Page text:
by Melina Esse, Music
Teaching Effectiveness Award Essay, 2001
I hear variations on this theme nearly every time I teach Music 27. At the beginning of the term, many students feel more than a little apprehensive; unfamiliar as they are with the specialized language of musicians, will they be able to make others understand what they hear? My challenge at the start of the semester was twofold. First, I needed to instill confidence by showing how this new language (specifically the “jargon” musicians use to talk about meter) can be used as a tool to describe our own experiences with music. In addition, I wanted the students to understand the difference between listening and hearing. In order to succeed in the course, they would need to practice directed listening: “listening for” rather than “listening to.”
My solution to this twofold problem involved getting the students to articulate knowledge they already intuited, and devising an exercise that encouraged them to think critically about their familiar modes of listening. Since most students have moved their bodies to music at some point in their lives, I decided to build on this bodily knowledge the very first day of class. After introducing the basics of meter, I presented a number of musical examples, from country waltzes to jazz standards, from marches to funk, and advised students to listen for the percussion section. As we listened, we attempted to translate our sense of strong and weak beats into an exaggerated arm gesture and quiet taps, respectively. The students quickly overcame their embarrassment and stifled laughter and soon were moving and counting out the meter together as a group.
A follow-up assignment asked them to compare and reflect upon the relative merits of listening to music as background and this more focused mode of listening. I asked them to put on a song of their choice while performing some other task and to record their impressions of the piece, then to listen a second time solely to determine the song’s meter. At our next meeting, we discussed their findings and found that in many cases, the song itself seemed to change depending on how we were listening. We also learned that listening in a concentrated manner often helped explain our emotional and bodily responses to music because meters often carried complex associations. I was impressed with the way the students were able to understand meter’s role in organizing their musical experience, and at their ability to critically examine this personal experience in a wider context.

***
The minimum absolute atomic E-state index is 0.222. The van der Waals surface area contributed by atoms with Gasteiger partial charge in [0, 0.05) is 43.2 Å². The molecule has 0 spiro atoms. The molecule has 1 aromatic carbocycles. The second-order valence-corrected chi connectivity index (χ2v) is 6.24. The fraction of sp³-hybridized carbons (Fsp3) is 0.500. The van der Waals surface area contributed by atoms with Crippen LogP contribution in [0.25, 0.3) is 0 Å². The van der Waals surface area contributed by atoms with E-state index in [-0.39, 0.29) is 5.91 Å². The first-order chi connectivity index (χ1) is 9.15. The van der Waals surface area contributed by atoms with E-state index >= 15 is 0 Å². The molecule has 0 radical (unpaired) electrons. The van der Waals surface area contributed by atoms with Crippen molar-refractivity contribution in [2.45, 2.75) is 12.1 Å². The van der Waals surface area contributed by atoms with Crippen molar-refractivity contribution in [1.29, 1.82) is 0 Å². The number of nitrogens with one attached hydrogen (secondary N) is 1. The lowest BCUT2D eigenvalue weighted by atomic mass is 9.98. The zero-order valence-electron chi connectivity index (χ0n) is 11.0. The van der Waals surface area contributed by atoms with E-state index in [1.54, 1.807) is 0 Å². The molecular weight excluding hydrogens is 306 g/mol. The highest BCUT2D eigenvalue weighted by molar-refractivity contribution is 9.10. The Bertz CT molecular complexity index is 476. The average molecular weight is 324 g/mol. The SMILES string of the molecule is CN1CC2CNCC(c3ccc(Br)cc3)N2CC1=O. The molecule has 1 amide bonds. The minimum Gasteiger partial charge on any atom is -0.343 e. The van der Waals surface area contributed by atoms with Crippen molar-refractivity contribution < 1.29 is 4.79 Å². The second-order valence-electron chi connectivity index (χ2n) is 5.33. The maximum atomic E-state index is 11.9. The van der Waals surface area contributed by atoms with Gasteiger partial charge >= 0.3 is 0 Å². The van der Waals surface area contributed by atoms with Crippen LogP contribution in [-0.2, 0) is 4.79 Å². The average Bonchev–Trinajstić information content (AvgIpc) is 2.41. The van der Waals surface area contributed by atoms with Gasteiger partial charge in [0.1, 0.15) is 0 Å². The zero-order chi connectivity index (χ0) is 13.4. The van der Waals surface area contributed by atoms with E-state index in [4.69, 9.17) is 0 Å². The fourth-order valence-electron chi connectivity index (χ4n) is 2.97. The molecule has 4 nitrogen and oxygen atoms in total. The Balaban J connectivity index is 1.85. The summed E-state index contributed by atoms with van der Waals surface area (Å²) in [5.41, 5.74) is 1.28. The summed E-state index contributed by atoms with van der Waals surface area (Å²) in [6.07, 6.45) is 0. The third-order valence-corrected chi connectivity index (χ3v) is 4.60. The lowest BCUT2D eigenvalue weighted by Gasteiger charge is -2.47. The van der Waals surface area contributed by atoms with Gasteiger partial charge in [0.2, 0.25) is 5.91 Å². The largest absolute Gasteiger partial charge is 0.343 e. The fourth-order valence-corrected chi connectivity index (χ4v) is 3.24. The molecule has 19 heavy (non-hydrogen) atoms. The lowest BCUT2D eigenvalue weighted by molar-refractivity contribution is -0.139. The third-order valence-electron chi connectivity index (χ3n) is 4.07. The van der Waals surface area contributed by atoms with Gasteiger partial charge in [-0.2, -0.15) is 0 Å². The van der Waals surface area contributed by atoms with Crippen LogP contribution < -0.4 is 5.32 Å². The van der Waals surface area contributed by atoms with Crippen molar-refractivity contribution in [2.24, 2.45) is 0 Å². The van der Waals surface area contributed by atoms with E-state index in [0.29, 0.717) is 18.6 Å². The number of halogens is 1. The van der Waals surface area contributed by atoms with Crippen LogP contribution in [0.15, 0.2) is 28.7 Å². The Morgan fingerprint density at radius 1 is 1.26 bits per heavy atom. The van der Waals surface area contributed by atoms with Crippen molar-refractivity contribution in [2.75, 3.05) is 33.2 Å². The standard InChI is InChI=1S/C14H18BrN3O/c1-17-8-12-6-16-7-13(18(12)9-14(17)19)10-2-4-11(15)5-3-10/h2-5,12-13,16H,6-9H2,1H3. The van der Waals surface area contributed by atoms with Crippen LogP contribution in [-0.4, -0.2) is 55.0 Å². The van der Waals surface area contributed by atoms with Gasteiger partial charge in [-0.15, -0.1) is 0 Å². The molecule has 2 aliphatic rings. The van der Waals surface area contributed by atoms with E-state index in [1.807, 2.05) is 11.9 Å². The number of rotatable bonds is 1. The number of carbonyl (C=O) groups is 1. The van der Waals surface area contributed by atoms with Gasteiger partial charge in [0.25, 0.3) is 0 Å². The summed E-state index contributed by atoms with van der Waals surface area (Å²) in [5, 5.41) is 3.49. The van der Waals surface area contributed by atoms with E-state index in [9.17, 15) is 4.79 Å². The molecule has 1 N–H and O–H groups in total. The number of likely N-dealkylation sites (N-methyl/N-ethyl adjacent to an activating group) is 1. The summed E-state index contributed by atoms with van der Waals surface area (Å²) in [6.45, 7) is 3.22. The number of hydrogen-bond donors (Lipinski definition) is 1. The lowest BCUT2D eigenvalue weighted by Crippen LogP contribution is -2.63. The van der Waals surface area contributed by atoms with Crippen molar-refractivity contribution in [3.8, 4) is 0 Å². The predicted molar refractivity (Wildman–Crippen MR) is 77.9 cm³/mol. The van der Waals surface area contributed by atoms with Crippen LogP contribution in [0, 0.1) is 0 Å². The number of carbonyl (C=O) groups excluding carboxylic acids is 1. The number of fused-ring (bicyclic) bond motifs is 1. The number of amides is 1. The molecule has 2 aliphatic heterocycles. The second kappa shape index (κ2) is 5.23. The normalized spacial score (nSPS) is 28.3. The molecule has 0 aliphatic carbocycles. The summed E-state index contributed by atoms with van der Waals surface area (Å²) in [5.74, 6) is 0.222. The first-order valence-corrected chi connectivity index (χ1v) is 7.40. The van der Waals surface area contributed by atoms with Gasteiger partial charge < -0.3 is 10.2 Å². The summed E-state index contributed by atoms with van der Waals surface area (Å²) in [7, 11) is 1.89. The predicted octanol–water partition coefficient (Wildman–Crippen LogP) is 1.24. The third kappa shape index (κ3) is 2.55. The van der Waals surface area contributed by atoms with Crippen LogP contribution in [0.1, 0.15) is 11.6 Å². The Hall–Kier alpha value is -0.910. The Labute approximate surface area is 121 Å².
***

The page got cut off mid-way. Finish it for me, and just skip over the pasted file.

The effectiveness of this approach was proved as the semester progressed. Not only were my students able to talk about a piece’s meter, they were able to approach technical language with confidence. More importantly, however, they learned that there are a variety of listening modes. Many students were surprised to find that focused listening could be a limiting experience, one that drowned out other (perhaps more important) aspects of the music. By “listening for,” they realized that they could choose to “listen for” any variety of things, even for pleasure. This emphasis on the listener’s role in creating musical meaning had several unexpected benefits. In later discussions of the musical “happenings” of John Cage and others, students easily grasped the fluidity of these musical works by recalling their first assignment: they already knew that listening to the same piece in different environments and in different ways profoundly altered their experience of the “music itself.” By making this leap, the students were able to understand a very difficult concept, that the musical work comes to life only through the act of performance and through our attention to it. The knowledge of their own significance in the making of musical meaning had, I believe, a transformative effect on those very students who doubted their abilities at the beginning of the term. Not only were they able to “know something” about music; through a critical engagement with their own assumptions, they were able to know themselves.